x Abu Dhabi, UAETuesday 25 July 2017

PPP accused of losing its way

Tahira Abdullah, a veteran rights activist, has been agitating to have Iftikhar Muhammad Chaudhry restored to his seat as chief justice of Pakistan's Supreme Court.

LAMABAD // For two years, Tahira Abdullah, a veteran rights activist, has been agitating to have Iftikhar Muhammad Chaudhry restored to his seat as chief justice of Pakistan's Supreme Court. Of late, she has been critical of the policies of the president, Asif Ali Zardari, the widower of Benazir Bhutto, the assassinated former prime minister.

As political turmoil has intensified in the country, police under the orders of Mr Zardari have moved hard against opposition political activists and lawyers. Hundreds have been arrested. Under orders of the president, police dragged Ms Abdullah from her residence in a raid last week. News of her arrest swept through the media and was met with immediate condemnation. Many were outraged that the Pakistan Peoples Party, which is known for its liberal outlook and has campaigned for democracy and human rights, would resort to such tactics to deter and intimidate protesters.

Ms Abdullah herself, released after a few hours, could not come to terms with the apparent contradiction. Two days after her arrest, she broke down on a talk show. With tears, she complained to Sherry Rehman, the information minister, on a talk show, of being humiliated and insulted by other members of the party. "They have behaved so contemptuously, so insulting, so humiliating, so condescending, so patronising, so flippant, so joking, so non-serious," Ms Abdullah said, her voice quivering. "The right hand of PPP doesn't know what the left hand is doing. Please save the party of Benazir Bhutto ... Please save Pakistan."

Ms Rehman tried to comfort her and apologised on behalf of her party. "I can understand your pain. I am sorry Tahira," Ms Rehman said. "We are with you". The News, the country's leading daily newspaper, in an editorial yesterday called Ms Rehman's apology "hollow". Ms Abdullah's tears were sincere, the editorial observed. "The tears come with the realisation that those values which she believed in - justice, peace, equality - had been trampled at her own front door by the very party which she believed was going to uphold and protect those values.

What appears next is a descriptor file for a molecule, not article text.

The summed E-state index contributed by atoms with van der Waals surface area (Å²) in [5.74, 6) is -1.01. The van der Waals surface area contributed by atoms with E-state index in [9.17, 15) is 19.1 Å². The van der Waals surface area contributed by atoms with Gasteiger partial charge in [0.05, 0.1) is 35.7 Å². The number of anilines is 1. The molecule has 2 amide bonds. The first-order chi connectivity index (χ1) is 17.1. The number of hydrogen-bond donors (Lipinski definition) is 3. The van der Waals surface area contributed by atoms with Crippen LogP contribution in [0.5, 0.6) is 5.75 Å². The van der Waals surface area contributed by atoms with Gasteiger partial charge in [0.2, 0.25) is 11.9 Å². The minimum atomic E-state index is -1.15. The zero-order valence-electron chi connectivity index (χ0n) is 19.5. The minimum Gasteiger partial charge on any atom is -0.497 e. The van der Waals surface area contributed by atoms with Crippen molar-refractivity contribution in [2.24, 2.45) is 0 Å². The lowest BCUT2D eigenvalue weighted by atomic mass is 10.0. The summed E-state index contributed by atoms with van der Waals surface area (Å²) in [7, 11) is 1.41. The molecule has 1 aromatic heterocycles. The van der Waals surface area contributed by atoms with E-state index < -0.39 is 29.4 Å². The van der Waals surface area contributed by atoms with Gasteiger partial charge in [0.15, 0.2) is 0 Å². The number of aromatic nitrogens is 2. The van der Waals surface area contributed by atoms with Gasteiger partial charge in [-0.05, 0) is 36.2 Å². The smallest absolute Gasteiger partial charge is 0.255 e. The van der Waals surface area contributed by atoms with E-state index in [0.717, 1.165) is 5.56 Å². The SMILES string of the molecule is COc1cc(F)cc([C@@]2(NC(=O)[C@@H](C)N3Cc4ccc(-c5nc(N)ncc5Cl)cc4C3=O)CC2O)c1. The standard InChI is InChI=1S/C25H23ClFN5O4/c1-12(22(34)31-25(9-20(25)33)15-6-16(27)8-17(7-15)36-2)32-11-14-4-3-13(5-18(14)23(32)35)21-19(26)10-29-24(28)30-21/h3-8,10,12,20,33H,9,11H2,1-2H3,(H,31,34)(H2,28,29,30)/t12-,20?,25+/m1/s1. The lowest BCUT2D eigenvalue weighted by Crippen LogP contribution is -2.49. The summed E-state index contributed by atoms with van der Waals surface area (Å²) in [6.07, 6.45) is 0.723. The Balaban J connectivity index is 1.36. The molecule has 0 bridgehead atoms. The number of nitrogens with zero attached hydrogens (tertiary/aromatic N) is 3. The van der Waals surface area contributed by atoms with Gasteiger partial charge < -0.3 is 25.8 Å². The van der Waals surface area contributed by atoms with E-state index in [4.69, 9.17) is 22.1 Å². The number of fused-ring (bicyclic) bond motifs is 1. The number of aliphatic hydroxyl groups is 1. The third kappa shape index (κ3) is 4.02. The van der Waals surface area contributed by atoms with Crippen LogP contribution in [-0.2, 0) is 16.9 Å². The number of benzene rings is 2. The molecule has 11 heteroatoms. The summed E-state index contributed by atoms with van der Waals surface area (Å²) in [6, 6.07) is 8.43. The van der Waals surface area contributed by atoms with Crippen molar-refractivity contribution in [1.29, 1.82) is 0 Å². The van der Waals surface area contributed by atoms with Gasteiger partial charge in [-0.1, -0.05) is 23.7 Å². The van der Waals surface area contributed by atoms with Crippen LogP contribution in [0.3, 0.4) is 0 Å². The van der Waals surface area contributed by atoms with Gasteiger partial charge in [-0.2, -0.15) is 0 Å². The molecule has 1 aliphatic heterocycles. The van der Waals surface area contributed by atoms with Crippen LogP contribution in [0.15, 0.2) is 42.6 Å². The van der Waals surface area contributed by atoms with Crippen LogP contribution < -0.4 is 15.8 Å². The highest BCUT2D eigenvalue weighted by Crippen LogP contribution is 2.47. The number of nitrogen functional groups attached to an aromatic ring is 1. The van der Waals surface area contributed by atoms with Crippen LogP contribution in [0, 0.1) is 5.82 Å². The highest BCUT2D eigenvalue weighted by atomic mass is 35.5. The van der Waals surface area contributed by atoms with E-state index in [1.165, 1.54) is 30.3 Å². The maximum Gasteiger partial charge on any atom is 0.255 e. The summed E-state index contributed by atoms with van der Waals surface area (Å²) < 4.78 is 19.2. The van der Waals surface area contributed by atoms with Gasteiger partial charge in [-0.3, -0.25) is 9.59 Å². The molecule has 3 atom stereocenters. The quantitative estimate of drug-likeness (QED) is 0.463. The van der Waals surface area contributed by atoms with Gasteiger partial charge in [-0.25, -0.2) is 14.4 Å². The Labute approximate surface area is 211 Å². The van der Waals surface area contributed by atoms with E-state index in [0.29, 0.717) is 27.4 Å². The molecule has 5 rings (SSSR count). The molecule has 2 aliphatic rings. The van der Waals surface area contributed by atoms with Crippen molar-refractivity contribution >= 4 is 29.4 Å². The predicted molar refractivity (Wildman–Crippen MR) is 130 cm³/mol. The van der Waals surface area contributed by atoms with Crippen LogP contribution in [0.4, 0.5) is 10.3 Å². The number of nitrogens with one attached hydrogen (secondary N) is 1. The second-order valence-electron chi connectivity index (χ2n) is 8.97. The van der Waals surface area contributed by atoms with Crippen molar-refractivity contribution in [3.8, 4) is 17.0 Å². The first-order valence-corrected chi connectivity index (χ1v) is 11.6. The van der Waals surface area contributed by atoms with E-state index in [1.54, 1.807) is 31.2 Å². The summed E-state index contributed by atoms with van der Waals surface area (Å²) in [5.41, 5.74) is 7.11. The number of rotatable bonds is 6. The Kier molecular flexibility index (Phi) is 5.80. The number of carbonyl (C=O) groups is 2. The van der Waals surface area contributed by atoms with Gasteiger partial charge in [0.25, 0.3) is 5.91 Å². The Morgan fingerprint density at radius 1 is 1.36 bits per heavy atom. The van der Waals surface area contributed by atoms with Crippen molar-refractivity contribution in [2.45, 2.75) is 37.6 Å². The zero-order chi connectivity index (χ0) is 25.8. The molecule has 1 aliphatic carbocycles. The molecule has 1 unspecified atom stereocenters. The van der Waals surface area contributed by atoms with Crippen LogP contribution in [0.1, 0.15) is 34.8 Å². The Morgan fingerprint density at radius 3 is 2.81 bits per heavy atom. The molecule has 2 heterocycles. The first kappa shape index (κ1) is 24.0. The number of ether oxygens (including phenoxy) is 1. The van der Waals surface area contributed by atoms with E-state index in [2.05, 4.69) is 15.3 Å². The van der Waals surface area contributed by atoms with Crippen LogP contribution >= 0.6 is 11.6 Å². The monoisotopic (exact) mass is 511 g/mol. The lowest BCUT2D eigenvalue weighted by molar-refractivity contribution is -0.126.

"She wept not at the indignity which she bore with the stoicism that most of our civil-society activists have, but at the loss of her faith in a political structure that, in her own brief detention, had shown itself morally and intellectually bankrupt, purblind to all but the narrow goals related to the retention of power and, ultimately, unworthy of her support." Some analysts, however, question the obsession of the lawyers and activists to restore Mr Chaudhry. While the Taliban are setting up their own courts in the Swat region, the campaign to restore Mr Chaudhry is largely seen as a symbolic fight that has consumed the country, overshadowing the threat posed by Talibanisation.

The episode also epitomised a bigger problem for the liberals in Pakistan. "They are faced with the choice of having to stay silent on the autocratic behaviour of a left-leaning civilian or standing with the right-leaning PML-N for the rule of law and civil liberties," said Arif Rafiq, a political analyst. "Pakistani liberals, including many major human rights activists, are reluctant to criticise the PPP out of a fear it will benefit the political right," Mr Rafiq added.

"The inconsistent application of principles to advocacy by Pakistani liberals feeds into mainstream public perceptions that they are stooges of the PPP or even the West. It helps discredit the liberal agenda, which has the potential to reach a greater audience inside the country. "The PPP in recent years has been all too willing to compromise on these issues for the sake of power." But Ms Rehman also seemed to have had enough. She resigned late on Friday night in protest against Mr Zardari's insistence that critical media coverage be stifled, reports in local media said.

Mr Zardari has ordered a ban on Geo, the country's most popular television network. Geo has been consistently critical of what it calls Mr Zardari's backtracking on public promises. "President Zardari had taken offence at media's reminder to the public of his promises about the restoration of the Nov 3 2007 judiciary," Mir Ibrahim Rehman, the chief executive officer of Geo, said in a statement. "Ironically, when Geo was shut down by General Musharraf, Benazir Bhutto had visited Geo's offices and had categorically stated 'I will ensure that Geo will never be treated like this in a future PPP government'. Sadly, her legacy does not seem to have survived her, at least not in the President's House".

smasood@thenational.ae